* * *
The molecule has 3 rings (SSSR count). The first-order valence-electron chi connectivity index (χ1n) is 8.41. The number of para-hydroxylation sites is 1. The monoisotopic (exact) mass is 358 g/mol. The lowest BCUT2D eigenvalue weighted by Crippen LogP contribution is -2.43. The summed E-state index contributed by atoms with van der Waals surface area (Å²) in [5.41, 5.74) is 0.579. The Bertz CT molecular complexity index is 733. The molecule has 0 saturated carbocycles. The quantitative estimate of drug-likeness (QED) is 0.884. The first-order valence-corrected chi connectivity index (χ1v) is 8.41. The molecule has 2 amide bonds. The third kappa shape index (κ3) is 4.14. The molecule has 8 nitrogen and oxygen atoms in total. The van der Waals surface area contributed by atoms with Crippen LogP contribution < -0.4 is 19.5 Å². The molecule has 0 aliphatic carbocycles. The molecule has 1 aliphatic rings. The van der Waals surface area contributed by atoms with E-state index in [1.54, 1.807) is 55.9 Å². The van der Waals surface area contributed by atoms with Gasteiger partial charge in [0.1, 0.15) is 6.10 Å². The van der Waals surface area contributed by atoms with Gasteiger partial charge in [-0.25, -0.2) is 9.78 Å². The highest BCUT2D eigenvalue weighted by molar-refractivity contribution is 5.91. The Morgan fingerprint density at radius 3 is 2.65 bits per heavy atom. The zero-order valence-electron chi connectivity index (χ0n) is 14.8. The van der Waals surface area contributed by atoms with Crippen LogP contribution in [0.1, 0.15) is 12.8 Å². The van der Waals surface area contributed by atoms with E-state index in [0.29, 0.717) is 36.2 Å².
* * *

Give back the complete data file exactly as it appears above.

The molecule has 3 rings (SSSR count). The first-order valence-electron chi connectivity index (χ1n) is 8.41. The number of para-hydroxylation sites is 1. The monoisotopic (exact) mass is 358 g/mol. The lowest BCUT2D eigenvalue weighted by Crippen LogP contribution is -2.43. The summed E-state index contributed by atoms with van der Waals surface area (Å²) in [5.41, 5.74) is 0.579. The Bertz CT molecular complexity index is 733. The molecule has 0 saturated carbocycles. The quantitative estimate of drug-likeness (QED) is 0.884. The first-order valence-corrected chi connectivity index (χ1v) is 8.41. The molecule has 2 amide bonds. The third kappa shape index (κ3) is 4.14. The molecule has 8 nitrogen and oxygen atoms in total. The van der Waals surface area contributed by atoms with Crippen LogP contribution < -0.4 is 19.5 Å². The molecule has 0 aliphatic carbocycles. The molecule has 1 aliphatic rings. The van der Waals surface area contributed by atoms with E-state index in [1.54, 1.807) is 55.9 Å². The van der Waals surface area contributed by atoms with Gasteiger partial charge in [0.1, 0.15) is 6.10 Å². The van der Waals surface area contributed by atoms with Gasteiger partial charge in [-0.25, -0.2) is 9.78 Å². The highest BCUT2D eigenvalue weighted by molar-refractivity contribution is 5.91. The Morgan fingerprint density at radius 3 is 2.65 bits per heavy atom. The zero-order valence-electron chi connectivity index (χ0n) is 14.8. The van der Waals surface area contributed by atoms with Crippen LogP contribution in [0.1, 0.15) is 12.8 Å². The van der Waals surface area contributed by atoms with E-state index in [0.29, 0.717) is 36.2 Å².